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Ocean Science An interactive open-access journal of the European Geosciences Union
Ocean Sci., 13, 873-888, 2017
https://doi.org/10.5194/os-13-873-2017
© Author(s) 2017. This work is distributed under
the Creative Commons Attribution 3.0 License.
Research article
13 Nov 2017
Atlantic water flow through the Faroese Channels
Bogi Hansen1, Turið Poulsen1, Karin Margretha Húsgarð Larsen1, Hjálmar Hátún1, Svein Østerhus2, Elin Darelius3, Barbara Berx4, Detlef Quadfasel5, and Kerstin Jochumsen5 1Faroe Marine Research Institute, P.O. Box 3051, 110 Tórshavn, Faroe Islands
2Uni Research Climate and the Bjerknes Centre for Climate Research, Nygårdsgata 112, 5008 Bergen, Norway
3Geophysical Institute, University of Bergen and the Bjerknes Centre for Climate Research, Allég. 70, 5007 Bergen, Norway
4Marine Scotland Science, 375 Victoria Road, Aberdeen, AB11 9DB, UK
5Institut für Meereskunde, Universität Hamburg, Bundesstrasse 53, 20146 Hamburg, Germany
Abstract. Through the Faroese Channels – the collective name for a system of channels linking the Faroe–Shetland Channel, Wyville Thomson Basin, and Faroe Bank Channel – there is a deep flow of cold waters from Arctic regions that exit the system as overflow through the Faroe Bank Channel and across the Wyville Thomson Ridge. The upper layers, in contrast, are dominated by warm, saline water masses from the southwest, termed Atlantic water. In spite of intensive research over more than a century, there are still open questions on the passage of these waters through the system with conflicting views in recent literature. Of special note is the suggestion that there is a flow of Atlantic water from the Faroe–Shetland Channel through the Faroe Bank Channel, which circles the Faroes over the slope region in a clockwise direction. Here, we combine the observational evidence from ship-borne hydrography, moored current measurements, surface drifter tracks, and satellite altimetry to address these questions and propose a general scheme for the Atlantic water flow through this channel system. We find no evidence for a continuous flow of Atlantic water from the Faroe–Shetland Channel to the Faroe Bank Channel over the Faroese slope. Rather, the southwestward-flowing water over the Faroese slope of the Faroe–Shetland Channel is totally recirculated within the combined area of the Faroe–Shetland Channel and Wyville Thomson Basin, except possibly for a small release in the form of eddies. This does not exclude a possible westward flow over the southern tip of the Faroe Shelf, but even including that, we estimate that the average volume transport of a Circum-Faroe Current does not exceed 0.5 Sv (1 Sv  =  106 m3 s−1). Also, there seems to be a persistent flow of Atlantic water from the western part of the Faroe Bank Channel into the Faroe–Shetland Channel that joins the Slope Current over the Scottish slope. These conclusions will affect potential impacts from offshore activities in the region and they imply that recently published observational estimates of the transport of warm water towards the Arctic obtained by different methods are incompatible.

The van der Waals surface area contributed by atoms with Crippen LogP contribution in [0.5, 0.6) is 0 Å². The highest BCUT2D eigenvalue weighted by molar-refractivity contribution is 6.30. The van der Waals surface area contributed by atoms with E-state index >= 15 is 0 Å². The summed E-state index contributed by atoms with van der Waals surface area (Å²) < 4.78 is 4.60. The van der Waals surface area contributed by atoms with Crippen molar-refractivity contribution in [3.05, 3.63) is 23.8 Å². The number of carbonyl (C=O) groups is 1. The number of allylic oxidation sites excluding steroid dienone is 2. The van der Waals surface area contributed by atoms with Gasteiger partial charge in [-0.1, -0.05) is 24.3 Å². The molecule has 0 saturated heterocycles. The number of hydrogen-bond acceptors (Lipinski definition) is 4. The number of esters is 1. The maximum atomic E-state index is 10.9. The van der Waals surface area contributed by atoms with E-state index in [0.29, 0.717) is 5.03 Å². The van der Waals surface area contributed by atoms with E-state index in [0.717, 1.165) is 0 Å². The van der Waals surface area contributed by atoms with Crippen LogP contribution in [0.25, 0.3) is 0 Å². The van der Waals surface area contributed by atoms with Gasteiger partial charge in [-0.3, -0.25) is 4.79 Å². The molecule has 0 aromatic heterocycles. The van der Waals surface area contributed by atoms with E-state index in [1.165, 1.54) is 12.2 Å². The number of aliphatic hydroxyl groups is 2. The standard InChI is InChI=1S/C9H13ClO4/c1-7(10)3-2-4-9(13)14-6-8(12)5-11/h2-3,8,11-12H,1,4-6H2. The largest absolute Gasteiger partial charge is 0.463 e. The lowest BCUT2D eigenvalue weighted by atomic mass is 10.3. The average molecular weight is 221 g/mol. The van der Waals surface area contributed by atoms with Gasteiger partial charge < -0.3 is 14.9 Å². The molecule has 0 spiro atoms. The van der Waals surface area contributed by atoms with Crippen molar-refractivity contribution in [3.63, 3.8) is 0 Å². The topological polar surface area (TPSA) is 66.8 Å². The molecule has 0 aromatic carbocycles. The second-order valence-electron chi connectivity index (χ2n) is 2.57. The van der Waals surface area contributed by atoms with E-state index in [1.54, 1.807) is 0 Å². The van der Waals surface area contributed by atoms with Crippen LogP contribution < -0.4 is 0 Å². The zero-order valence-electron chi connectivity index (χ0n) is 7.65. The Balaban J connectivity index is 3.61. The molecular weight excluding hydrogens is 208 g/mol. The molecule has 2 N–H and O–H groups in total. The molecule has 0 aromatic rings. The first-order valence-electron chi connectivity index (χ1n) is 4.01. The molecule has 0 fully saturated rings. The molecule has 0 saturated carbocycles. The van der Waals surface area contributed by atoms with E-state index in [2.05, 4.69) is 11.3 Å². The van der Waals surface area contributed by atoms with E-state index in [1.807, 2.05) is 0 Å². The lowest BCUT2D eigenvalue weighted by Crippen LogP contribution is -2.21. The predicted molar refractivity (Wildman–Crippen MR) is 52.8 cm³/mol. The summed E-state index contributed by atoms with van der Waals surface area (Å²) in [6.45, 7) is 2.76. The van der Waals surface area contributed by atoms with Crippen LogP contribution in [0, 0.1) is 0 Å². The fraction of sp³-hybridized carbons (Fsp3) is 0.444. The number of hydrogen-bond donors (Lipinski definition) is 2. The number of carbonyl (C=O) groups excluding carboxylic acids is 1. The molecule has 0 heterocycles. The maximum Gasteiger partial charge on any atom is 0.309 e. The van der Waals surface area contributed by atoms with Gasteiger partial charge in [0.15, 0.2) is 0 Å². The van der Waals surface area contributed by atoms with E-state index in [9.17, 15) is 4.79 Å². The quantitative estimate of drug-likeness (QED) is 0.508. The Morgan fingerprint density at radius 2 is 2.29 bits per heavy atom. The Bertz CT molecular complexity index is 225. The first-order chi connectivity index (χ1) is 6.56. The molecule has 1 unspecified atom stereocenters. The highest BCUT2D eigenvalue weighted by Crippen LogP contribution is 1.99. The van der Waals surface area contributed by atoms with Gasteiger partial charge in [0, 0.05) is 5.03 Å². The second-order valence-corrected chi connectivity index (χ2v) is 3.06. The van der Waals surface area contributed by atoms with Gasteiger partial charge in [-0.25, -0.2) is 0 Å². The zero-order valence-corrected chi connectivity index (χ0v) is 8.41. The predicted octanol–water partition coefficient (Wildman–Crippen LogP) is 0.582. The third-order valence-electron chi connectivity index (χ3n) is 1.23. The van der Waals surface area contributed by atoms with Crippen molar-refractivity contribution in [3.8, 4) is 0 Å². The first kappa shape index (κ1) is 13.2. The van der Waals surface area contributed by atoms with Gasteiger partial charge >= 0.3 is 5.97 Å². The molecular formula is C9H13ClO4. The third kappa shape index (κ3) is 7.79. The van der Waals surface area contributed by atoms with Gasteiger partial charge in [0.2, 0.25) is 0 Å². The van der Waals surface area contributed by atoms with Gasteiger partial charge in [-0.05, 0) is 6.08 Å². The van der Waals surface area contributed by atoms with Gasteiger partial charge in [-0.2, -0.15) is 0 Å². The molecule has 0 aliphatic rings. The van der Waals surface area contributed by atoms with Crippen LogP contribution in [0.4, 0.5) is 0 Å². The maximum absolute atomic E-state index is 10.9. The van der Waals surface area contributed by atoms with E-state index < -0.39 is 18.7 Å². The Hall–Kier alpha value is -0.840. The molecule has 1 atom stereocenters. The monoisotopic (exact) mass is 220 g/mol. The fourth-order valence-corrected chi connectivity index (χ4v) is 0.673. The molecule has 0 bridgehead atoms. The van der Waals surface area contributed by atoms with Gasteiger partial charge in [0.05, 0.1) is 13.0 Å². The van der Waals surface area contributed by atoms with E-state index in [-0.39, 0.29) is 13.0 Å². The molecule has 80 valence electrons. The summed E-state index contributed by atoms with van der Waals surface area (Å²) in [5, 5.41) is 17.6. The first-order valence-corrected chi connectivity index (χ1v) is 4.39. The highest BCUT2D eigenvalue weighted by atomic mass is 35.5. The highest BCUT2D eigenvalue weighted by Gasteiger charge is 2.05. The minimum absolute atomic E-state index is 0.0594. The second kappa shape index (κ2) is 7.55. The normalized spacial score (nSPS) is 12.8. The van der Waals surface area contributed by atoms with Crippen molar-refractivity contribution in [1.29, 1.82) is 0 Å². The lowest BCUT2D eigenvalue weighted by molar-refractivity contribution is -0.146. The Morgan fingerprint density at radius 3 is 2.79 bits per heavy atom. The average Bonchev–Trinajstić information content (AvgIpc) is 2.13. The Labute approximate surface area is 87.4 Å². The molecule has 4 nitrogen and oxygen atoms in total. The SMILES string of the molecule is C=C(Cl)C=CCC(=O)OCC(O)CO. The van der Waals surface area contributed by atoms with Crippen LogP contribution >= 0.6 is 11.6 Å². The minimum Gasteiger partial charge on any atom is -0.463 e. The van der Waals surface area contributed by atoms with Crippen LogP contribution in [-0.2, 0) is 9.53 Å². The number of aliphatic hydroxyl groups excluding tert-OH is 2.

Citation: Hansen, B., Poulsen, T., Húsgarð Larsen, K. M., Hátún, H., Østerhus, S., Darelius, E., Berx, B., Quadfasel, D., and Jochumsen, K.: Atlantic water flow through the Faroese Channels, Ocean Sci., 13, 873-888, https://doi.org/10.5194/os-13-873-2017, 2017.
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On its way towards the Arctic, an important branch of warm Atlantic water passes through the Faroese Channels, but, in spite of more than a century of investigations, the detailed flow pattern through this channel system has not been resolved. This has strong implications for estimates of oceanic heat transport towards the Arctic. Here, we combine observations from various sources, which together paint a coherent picture of the Atlantic water flow and heat transport through this channel system.
On its way towards the Arctic, an important branch of warm Atlantic water passes through the...
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